A Story of Modern Germany
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 The tortured history of modern Germany is refracted in the story of a 19th-century villa and the lives of its diverse inhabitants. The literary device of the house as metaphor or microcosm has a long tradition, and Hafner (Cyberpunk, 1991) utilizes it to good effect. Through interviews, private memoirs, and public documents, she tells the story of the villa, situated at the foot of the famous Glienicke Bridge connecting Potsdam and Berlin. Built in 1845, it passed from the Prussian aristocracy to Hermann Wallich, son of a prosperous Jewish banking family. Wallich bequeathed the Italianate villa to his son Paul. A staunch assimilationist, Paul Wallich committed suicide ten days after the anti-Semitic violence of Kristallnacht in 1938. With the Nazis in power, the Wallich family was scattered to three continents. Oddly, the history of the house during the war is omitted. After the war, the GDR used the villa as a child-care facility for working parents. Karl Marx would have pointed out with satisfaction how the house passed from the aristocracy to the bourgeoisie to the children of the proletariat, symbolically confirming his theory of history. But after that theory suffered a blow with the fall of the Berlin Wall in November 1989 (on the anniversary of Kristallnacht), new problems generated by unification became apparent. Under a law that sought to return to their pre-1933 owners properties seized in the former GDR by the Nazis and later by the Communists, the Wallich family attempted to reclaim their villa. Hafner chronicles their effort--and the almost tragic plight of the children's home as it struggled to remain open. Hafner's structure--each chapter is devoted to a person or family whose life intersected the history of the villa--is a bit repetitive, but her central conceit remains powerful. As she observes: ``The Potsdam villa came to represent less a house in Germany than Germany itself.'' In probing the history and reconstruction of a house, Hafner sheds light on the complicated and delicate reconstruction of memory and history. (8 pages photos, not seen)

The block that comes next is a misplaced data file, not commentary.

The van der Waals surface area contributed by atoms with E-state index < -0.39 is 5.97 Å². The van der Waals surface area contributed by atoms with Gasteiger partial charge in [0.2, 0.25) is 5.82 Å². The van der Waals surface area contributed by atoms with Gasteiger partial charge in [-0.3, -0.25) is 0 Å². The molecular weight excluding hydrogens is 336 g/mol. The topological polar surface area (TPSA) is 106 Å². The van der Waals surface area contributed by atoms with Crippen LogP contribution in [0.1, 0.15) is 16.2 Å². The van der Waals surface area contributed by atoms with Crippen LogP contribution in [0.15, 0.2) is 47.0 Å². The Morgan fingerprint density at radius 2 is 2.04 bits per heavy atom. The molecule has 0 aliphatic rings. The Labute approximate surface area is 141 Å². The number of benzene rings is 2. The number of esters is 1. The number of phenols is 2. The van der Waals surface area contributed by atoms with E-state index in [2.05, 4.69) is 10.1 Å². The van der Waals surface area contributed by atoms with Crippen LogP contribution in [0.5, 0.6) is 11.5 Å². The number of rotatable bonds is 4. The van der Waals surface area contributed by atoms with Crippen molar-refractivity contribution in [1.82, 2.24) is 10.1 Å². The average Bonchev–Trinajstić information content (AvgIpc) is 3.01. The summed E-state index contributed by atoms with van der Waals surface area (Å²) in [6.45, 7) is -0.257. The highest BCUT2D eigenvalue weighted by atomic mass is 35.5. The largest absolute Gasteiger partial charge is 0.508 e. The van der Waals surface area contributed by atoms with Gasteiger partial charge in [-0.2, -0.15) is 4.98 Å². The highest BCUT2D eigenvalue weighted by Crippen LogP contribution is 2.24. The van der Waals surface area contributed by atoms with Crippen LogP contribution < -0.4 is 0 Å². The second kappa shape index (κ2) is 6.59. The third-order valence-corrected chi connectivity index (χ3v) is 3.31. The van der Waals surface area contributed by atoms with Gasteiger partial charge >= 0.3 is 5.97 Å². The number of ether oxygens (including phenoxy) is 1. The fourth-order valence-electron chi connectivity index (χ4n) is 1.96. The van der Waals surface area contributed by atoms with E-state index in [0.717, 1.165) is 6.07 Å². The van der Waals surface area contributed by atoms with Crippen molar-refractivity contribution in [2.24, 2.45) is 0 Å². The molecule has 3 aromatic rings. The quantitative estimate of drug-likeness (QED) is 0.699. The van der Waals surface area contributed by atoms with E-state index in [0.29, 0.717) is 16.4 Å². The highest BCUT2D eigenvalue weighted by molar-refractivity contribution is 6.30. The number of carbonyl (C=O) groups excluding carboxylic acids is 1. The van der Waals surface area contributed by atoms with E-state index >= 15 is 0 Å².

Pub Date: Feb. 1st, 1995
ISBN: 0-684-19400-7
Page count: 288pp
Publisher: Scribner
Review Posted Online:
Kirkus Reviews Issue: Dec. 1st, 1994


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